* Stange, L.A. 1994: Reclassification of the New World antlion genera formerly included in the tribe Brachynemurini (Neuroptera: Myrmeleontidae). Insecta mundi, 8(1-2): 67-119. PDF
Antlions are a family of insects in the order Neuroptera with the scientific name Myrmeleontidae (sometimes misspelled as "Myrmeleonidae"); the most well-known genus is Myrmeleo. There are about 2,000 species. Strictly speaking, the term "antlion" applies to the larval form of the members of this family, but while several languages have their own terms for the adult, there is no widely used word for them in English. Very rarely, the adults are called "antlion lacewings".
The antlion larva is often called "doodlebug" in North America because of the odd winding, spiralling trails it leaves in the sand while looking for a good location to build its trap, as these trails look like someone has doodled in the sand. It is also sometimes called sand dragon.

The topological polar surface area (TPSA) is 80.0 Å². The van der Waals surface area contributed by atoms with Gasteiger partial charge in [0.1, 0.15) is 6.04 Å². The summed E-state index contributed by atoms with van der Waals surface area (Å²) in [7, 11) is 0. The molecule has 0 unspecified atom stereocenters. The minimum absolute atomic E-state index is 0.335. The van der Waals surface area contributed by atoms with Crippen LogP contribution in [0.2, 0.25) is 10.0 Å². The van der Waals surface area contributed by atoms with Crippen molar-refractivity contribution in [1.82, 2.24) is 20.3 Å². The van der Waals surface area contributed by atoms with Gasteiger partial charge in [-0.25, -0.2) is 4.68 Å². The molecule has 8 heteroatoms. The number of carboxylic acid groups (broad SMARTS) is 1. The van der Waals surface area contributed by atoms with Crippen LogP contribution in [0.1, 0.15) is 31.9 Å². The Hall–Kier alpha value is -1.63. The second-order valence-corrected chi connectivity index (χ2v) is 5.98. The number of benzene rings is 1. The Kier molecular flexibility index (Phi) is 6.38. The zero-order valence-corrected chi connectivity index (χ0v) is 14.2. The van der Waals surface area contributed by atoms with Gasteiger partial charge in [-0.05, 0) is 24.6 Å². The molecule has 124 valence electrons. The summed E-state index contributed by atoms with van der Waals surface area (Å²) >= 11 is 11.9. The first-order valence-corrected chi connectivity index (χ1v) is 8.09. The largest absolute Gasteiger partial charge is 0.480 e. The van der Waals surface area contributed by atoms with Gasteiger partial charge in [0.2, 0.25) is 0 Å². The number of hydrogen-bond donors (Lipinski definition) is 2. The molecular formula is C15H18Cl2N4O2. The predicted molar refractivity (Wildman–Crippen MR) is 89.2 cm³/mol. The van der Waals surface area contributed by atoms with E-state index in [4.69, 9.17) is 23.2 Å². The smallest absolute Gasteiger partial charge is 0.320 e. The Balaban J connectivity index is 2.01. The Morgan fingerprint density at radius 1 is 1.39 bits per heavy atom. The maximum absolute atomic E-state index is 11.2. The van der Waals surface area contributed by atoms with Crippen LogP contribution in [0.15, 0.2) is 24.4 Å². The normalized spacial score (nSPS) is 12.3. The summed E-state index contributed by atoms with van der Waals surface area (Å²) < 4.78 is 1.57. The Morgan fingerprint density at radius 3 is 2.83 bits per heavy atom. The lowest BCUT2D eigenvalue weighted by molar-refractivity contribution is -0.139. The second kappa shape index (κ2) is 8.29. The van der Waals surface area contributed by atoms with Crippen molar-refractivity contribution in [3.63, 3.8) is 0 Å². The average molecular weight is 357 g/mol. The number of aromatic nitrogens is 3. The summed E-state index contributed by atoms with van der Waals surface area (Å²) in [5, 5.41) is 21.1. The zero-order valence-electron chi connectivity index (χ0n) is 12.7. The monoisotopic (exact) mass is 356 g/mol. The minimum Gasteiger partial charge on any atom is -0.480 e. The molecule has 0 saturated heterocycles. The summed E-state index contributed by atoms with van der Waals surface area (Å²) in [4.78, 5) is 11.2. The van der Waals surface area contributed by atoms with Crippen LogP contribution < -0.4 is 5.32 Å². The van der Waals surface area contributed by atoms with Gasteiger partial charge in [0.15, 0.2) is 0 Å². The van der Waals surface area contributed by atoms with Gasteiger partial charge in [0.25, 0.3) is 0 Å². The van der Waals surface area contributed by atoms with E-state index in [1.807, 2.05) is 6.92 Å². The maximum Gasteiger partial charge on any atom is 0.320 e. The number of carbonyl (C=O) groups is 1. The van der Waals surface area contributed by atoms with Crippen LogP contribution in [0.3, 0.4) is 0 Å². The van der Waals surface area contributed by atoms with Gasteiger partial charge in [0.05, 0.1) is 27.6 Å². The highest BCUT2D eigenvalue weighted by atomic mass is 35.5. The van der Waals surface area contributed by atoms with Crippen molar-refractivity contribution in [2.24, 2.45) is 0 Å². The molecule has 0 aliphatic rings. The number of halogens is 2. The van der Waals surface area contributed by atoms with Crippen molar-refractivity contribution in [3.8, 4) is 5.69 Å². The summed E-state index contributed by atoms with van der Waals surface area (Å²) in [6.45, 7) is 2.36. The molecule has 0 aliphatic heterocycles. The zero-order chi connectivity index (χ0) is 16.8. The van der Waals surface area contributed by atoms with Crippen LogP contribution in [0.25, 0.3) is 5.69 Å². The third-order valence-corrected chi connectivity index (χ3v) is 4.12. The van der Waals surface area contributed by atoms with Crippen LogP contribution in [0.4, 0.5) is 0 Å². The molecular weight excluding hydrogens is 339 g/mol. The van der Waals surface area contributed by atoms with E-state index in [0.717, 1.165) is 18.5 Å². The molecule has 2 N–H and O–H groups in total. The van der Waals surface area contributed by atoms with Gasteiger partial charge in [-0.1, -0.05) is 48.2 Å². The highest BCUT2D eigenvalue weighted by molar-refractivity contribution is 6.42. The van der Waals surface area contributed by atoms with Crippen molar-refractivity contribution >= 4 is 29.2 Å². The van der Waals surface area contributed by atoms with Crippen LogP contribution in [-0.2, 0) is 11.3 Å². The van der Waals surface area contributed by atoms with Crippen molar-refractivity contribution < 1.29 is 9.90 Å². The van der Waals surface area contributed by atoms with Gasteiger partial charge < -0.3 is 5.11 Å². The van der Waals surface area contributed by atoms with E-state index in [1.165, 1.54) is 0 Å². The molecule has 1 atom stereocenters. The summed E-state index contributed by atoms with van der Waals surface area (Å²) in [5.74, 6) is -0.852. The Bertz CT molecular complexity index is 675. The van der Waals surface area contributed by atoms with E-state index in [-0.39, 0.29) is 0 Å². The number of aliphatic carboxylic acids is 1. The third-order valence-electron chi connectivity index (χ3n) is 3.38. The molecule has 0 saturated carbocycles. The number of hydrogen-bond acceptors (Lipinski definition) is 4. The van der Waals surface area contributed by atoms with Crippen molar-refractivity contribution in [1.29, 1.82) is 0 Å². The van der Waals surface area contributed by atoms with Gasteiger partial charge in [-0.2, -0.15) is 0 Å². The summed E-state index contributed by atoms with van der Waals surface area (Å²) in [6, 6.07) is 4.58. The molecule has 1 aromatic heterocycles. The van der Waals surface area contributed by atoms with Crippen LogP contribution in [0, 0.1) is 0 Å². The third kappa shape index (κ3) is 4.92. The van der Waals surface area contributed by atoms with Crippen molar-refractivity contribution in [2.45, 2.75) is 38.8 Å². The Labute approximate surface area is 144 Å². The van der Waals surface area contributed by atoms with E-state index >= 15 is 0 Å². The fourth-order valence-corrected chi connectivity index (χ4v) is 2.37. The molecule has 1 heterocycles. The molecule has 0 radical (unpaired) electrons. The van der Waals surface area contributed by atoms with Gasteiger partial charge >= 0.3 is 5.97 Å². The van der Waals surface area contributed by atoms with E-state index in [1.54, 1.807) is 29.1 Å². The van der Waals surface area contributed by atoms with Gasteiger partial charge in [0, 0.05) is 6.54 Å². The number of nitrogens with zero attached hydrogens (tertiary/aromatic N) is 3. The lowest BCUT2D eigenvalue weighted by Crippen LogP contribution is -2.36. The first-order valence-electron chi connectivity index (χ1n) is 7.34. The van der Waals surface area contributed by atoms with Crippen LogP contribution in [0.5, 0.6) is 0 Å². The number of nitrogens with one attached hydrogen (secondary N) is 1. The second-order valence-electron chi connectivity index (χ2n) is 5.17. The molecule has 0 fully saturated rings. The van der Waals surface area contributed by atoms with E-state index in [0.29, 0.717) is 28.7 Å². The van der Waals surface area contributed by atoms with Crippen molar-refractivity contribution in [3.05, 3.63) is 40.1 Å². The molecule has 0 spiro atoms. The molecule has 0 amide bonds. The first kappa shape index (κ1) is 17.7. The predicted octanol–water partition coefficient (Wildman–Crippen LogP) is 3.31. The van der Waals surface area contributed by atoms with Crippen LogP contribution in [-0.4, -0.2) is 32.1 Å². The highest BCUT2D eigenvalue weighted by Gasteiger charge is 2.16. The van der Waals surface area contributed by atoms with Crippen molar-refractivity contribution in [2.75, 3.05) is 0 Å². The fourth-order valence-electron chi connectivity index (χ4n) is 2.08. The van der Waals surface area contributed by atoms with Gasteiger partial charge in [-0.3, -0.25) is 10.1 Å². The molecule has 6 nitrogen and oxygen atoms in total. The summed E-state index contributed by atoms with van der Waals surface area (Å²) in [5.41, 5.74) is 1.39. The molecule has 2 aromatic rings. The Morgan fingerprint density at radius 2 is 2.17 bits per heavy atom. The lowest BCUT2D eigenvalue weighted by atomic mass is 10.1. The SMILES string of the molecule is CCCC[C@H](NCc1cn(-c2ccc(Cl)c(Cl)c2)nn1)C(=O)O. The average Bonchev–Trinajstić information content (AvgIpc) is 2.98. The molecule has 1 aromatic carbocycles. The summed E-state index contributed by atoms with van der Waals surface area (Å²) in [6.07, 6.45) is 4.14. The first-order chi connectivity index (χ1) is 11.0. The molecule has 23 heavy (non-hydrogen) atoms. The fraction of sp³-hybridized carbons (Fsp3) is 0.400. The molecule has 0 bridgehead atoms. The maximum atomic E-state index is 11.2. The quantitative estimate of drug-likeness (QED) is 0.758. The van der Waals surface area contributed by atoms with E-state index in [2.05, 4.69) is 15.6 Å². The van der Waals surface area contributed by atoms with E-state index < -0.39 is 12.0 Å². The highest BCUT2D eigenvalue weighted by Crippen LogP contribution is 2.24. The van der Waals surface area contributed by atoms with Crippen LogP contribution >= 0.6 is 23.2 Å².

The adult has two pairs of long, narrow, multi-veined wings in which the apical veins enclose regular oblong spaces, and a long, slender abdomen. Although they greatly resemble dragonflies or damselflies, they belong to an entirely different infraclass among the winged insects. Antlions are easily distinguished from damselflies by their prominent, apically clubbed antennae which are about as long as head and thorax combined. Also, the pattern of wing venation differs, with the very long hypostigmatic cell (behind the fusion point of Sc and R1) being several times as long as wide. They also are very feeble fliers and are normally found fluttering about in the night, in search of a mate. The adult is thus rarely seen in the wild because it is typically active only in the evening. They are highly active in desert regions and are a nuisance. They will deliver a small, mildly painful bite if given the chance to land on someone.